After delivering the crowd-pleasing dramedies Juno and Up in the Air, Jason Reitman re-teams with Juno scribe Diablo Cody (blessedly eschewing the idiosyncratic slang dialogue that made her such a polarizing screenwriter) to deliver a bleak, crowd-numbing anti-comedy.
Charlize Theron stars as Mavis, a bitchy former prom queen and now author of several disposable "young adult" novels (think Sweet Valley High, which Cody herself has been hired to adapt for the screen) who returns to her small Minnesota hometown for precisely one reason: to win back her old high school boyfriend (Patrick Wilson), who's now a contented husband and father.
From the get-go, it's clear to the audience, all the other characters, and everyone but Mavis, that her quest is insane. Why this self-conscious narcissist embarks on this outlandish endeavor without considering how ridiculous she must look is never believably established. The only answer is that loneliness, combined with her own fundamental shallowness, has caused Mavis to lose her mind. Once you go with that, you get the movie, even if it doesn't have much else to offer.
The plot is paper thin: It's obvious that Wilson's character, who's got a cool wife, an adorable baby, and an ordinary life with no complaints, will never cross over to the dark side. So the suspense-free Young Adult is essentially a wallow in 21st century thirtysomething misery. There are upsides to this: Mavis's fictional hometown of Mercury, MN is hardly the cozy small town that typically appears in Hollywood movies: filled with national chain stores (residents are thrilled that a Chipotle has just opened up) and housing tracts, it's an accurate depiction of the soulless Middle American landscape of today. And Mavis's life in the "big city" - Minneapolis - is a joke as well, with a messy apartment in a prison-like high-rise and fast food lunches. (Mavis and a friend drinking coffee out of cups labeled "McCafe" is one of the film's subtler jabs at her pretenses of success.)
With her poorly-received book series coming to an end, a growing problem with alcohol, and a lack of real friends, there is no hope in Mavis's life, and Young Adult doesn't bother to give her any. In this respect, it's hard to tell just what Diablo Cody thinks about her protagonist. Coming down from her own early peak (an Oscar for Juno) and subsequent disappointments (her script for Jennifer's Body was soundly trashed; her Showtime series United States of Tara was cancelled after two seasons), it's possible that Cody - who was also a high school prom queen and lived in Minneapolis for a spell - identifies with Mavis's predicament, if not with her character.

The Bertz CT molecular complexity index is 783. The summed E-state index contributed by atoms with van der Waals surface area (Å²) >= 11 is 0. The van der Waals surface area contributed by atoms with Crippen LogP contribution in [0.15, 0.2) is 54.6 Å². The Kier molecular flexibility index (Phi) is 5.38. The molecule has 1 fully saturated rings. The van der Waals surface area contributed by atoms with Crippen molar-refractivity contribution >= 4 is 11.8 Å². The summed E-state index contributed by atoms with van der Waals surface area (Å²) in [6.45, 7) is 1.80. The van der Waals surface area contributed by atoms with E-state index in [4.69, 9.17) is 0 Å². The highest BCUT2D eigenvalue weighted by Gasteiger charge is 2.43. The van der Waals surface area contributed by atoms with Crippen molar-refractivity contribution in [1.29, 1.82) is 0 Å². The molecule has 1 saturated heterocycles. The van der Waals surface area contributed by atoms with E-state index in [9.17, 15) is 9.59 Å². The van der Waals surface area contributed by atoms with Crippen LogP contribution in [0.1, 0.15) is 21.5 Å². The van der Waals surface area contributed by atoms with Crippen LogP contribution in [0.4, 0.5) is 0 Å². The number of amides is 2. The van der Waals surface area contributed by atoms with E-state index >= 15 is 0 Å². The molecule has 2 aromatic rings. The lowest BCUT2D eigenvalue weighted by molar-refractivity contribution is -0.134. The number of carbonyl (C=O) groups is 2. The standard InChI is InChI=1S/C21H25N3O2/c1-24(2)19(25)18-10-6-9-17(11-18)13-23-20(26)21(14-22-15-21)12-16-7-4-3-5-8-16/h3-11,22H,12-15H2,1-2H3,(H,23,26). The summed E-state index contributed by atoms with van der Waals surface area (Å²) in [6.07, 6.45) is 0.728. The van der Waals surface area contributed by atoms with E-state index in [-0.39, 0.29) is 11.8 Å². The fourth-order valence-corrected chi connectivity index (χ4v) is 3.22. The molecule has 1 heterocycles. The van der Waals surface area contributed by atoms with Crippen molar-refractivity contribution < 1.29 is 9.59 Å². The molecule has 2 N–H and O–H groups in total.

With Reitman's usual flair for unflattering visual authenticity and a fine cast of mostly unknowns - though Patton Oswalt is very impressive as a geek who was so reviled in high school that he was beaten by jocks within an inch of his life and today walks with a cane - there are a lot of interesting things about Young Adult. But for me, the film itself never jells. The scenes become repetitive, the drabness never lets up, and the emotions flatline, even during Mavis's climactic confrontation with, well, everybody.
In short, watching Young Adult is a deadening experience. If Reitman and Cody were aiming for an Alexander Payne-like examination of a modern American lost soul, they have instead landed squarely in Todd Solondz territory. Only without the ick factor.